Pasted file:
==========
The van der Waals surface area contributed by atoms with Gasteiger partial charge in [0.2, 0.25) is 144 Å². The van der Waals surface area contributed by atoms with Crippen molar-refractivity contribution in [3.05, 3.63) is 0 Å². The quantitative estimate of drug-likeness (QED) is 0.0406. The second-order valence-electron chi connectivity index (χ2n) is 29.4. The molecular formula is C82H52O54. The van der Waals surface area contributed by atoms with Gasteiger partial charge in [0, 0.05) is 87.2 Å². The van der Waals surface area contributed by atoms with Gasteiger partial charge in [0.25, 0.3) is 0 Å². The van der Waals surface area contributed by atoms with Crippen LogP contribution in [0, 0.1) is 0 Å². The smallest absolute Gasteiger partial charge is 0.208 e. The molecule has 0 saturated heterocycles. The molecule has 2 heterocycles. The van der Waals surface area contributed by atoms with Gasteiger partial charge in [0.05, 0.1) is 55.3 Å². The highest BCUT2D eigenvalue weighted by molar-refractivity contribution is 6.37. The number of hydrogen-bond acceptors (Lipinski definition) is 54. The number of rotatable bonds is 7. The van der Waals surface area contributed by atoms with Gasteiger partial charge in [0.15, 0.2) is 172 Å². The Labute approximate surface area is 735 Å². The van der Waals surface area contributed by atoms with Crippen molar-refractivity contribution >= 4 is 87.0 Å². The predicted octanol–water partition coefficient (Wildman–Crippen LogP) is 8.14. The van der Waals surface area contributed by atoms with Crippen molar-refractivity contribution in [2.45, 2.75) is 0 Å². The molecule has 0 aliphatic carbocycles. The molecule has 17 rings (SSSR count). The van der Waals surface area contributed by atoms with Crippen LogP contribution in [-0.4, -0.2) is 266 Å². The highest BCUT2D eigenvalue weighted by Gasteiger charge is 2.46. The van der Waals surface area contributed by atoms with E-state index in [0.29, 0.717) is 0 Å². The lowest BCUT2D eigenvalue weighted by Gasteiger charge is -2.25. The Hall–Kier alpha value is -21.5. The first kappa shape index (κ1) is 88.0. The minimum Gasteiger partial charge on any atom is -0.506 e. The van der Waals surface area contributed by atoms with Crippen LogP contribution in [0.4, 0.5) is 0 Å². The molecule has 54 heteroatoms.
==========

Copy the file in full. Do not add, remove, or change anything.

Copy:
The van der Waals surface area contributed by atoms with Gasteiger partial charge in [0.2, 0.25) is 144 Å². The van der Waals surface area contributed by atoms with Crippen molar-refractivity contribution in [3.05, 3.63) is 0 Å². The quantitative estimate of drug-likeness (QED) is 0.0406. The second-order valence-electron chi connectivity index (χ2n) is 29.4. The molecular formula is C82H52O54. The van der Waals surface area contributed by atoms with Gasteiger partial charge in [0, 0.05) is 87.2 Å². The van der Waals surface area contributed by atoms with Gasteiger partial charge in [0.25, 0.3) is 0 Å². The van der Waals surface area contributed by atoms with Crippen LogP contribution in [0, 0.1) is 0 Å². The smallest absolute Gasteiger partial charge is 0.208 e. The molecule has 0 saturated heterocycles. The molecule has 2 heterocycles. The van der Waals surface area contributed by atoms with Gasteiger partial charge in [0.05, 0.1) is 55.3 Å². The highest BCUT2D eigenvalue weighted by molar-refractivity contribution is 6.37. The number of hydrogen-bond acceptors (Lipinski definition) is 54. The number of rotatable bonds is 7. The van der Waals surface area contributed by atoms with Gasteiger partial charge in [0.15, 0.2) is 172 Å². The Labute approximate surface area is 735 Å². The van der Waals surface area contributed by atoms with Crippen molar-refractivity contribution >= 4 is 87.0 Å². The predicted octanol–water partition coefficient (Wildman–Crippen LogP) is 8.14. The van der Waals surface area contributed by atoms with Crippen molar-refractivity contribution in [2.45, 2.75) is 0 Å². The molecule has 0 aliphatic carbocycles. The molecule has 17 rings (SSSR count). The van der Waals surface area contributed by atoms with Crippen LogP contribution in [-0.4, -0.2) is 266 Å². The highest BCUT2D eigenvalue weighted by Gasteiger charge is 2.46. The van der Waals surface area contributed by atoms with E-state index in [0.29, 0.717) is 0 Å². The lowest BCUT2D eigenvalue weighted by Gasteiger charge is -2.25. The Hall–Kier alpha value is -21.5. The first kappa shape index (κ1) is 88.0. The minimum Gasteiger partial charge on any atom is -0.506 e. The van der Waals surface area contributed by atoms with Crippen LogP contribution in [0.4, 0.5) is 0 Å². The molecule has 54 heteroatoms.